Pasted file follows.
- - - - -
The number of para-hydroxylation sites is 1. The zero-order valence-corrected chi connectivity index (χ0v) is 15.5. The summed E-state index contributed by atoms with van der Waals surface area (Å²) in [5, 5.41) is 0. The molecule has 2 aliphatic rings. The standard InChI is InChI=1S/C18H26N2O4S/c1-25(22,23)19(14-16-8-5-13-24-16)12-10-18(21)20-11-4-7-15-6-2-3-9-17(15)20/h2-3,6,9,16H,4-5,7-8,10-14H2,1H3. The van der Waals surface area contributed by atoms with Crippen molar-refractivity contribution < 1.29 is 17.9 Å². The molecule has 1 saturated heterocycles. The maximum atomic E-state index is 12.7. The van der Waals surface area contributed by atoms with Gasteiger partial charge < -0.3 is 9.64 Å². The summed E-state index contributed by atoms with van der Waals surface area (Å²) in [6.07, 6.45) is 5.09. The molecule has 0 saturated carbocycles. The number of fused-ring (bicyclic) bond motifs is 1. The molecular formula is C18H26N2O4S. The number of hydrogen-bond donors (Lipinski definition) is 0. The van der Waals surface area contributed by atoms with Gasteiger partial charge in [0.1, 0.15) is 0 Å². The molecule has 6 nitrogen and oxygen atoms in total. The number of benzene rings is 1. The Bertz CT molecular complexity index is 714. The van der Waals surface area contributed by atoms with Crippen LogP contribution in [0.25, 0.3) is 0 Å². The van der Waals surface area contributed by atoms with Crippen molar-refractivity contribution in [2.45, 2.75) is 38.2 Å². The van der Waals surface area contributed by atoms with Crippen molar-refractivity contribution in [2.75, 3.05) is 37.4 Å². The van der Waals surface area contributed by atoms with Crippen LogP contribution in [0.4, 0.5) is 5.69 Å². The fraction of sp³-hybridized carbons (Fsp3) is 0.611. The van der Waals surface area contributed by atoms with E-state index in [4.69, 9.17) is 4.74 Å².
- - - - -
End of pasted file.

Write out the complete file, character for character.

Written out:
The number of para-hydroxylation sites is 1. The zero-order valence-corrected chi connectivity index (χ0v) is 15.5. The summed E-state index contributed by atoms with van der Waals surface area (Å²) in [5, 5.41) is 0. The molecule has 2 aliphatic rings. The standard InChI is InChI=1S/C18H26N2O4S/c1-25(22,23)19(14-16-8-5-13-24-16)12-10-18(21)20-11-4-7-15-6-2-3-9-17(15)20/h2-3,6,9,16H,4-5,7-8,10-14H2,1H3. The van der Waals surface area contributed by atoms with Crippen molar-refractivity contribution < 1.29 is 17.9 Å². The molecule has 1 saturated heterocycles. The maximum atomic E-state index is 12.7. The van der Waals surface area contributed by atoms with Gasteiger partial charge < -0.3 is 9.64 Å². The summed E-state index contributed by atoms with van der Waals surface area (Å²) in [6.07, 6.45) is 5.09. The molecule has 0 saturated carbocycles. The number of fused-ring (bicyclic) bond motifs is 1. The molecular formula is C18H26N2O4S. The number of hydrogen-bond donors (Lipinski definition) is 0. The van der Waals surface area contributed by atoms with Gasteiger partial charge in [0.1, 0.15) is 0 Å². The molecule has 6 nitrogen and oxygen atoms in total. The number of benzene rings is 1. The Bertz CT molecular complexity index is 714. The van der Waals surface area contributed by atoms with Crippen LogP contribution in [0.25, 0.3) is 0 Å². The van der Waals surface area contributed by atoms with Crippen molar-refractivity contribution in [2.45, 2.75) is 38.2 Å². The van der Waals surface area contributed by atoms with Crippen molar-refractivity contribution in [2.75, 3.05) is 37.4 Å². The van der Waals surface area contributed by atoms with Crippen LogP contribution in [0.4, 0.5) is 5.69 Å². The fraction of sp³-hybridized carbons (Fsp3) is 0.611. The van der Waals surface area contributed by atoms with E-state index in [4.69, 9.17) is 4.74 Å².